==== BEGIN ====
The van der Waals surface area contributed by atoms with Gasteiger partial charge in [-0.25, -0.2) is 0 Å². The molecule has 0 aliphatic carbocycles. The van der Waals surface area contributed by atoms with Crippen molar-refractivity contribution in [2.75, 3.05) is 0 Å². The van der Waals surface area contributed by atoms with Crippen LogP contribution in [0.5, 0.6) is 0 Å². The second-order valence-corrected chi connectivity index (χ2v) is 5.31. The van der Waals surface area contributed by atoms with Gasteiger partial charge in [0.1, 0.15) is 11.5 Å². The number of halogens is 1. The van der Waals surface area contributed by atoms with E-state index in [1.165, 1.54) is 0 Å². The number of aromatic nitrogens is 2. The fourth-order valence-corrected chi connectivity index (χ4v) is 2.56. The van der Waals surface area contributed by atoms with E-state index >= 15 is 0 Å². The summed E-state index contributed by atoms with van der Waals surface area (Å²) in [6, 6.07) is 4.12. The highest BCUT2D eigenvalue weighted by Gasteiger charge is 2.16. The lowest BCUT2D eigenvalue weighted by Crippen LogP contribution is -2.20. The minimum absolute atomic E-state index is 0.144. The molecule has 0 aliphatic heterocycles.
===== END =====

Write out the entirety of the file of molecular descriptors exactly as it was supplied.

The van der Waals surface area contributed by atoms with Gasteiger partial charge in [-0.25, -0.2) is 0 Å². The molecule has 0 aliphatic carbocycles. The van der Waals surface area contributed by atoms with Crippen molar-refractivity contribution in [2.75, 3.05) is 0 Å². The van der Waals surface area contributed by atoms with Crippen LogP contribution in [0.5, 0.6) is 0 Å². The second-order valence-corrected chi connectivity index (χ2v) is 5.31. The van der Waals surface area contributed by atoms with Gasteiger partial charge in [0.1, 0.15) is 11.5 Å². The number of halogens is 1. The van der Waals surface area contributed by atoms with E-state index in [1.165, 1.54) is 0 Å². The number of aromatic nitrogens is 2. The fourth-order valence-corrected chi connectivity index (χ4v) is 2.56. The van der Waals surface area contributed by atoms with E-state index >= 15 is 0 Å². The summed E-state index contributed by atoms with van der Waals surface area (Å²) in [6, 6.07) is 4.12. The highest BCUT2D eigenvalue weighted by Gasteiger charge is 2.16. The lowest BCUT2D eigenvalue weighted by Crippen LogP contribution is -2.20. The minimum absolute atomic E-state index is 0.144. The molecule has 0 aliphatic heterocycles.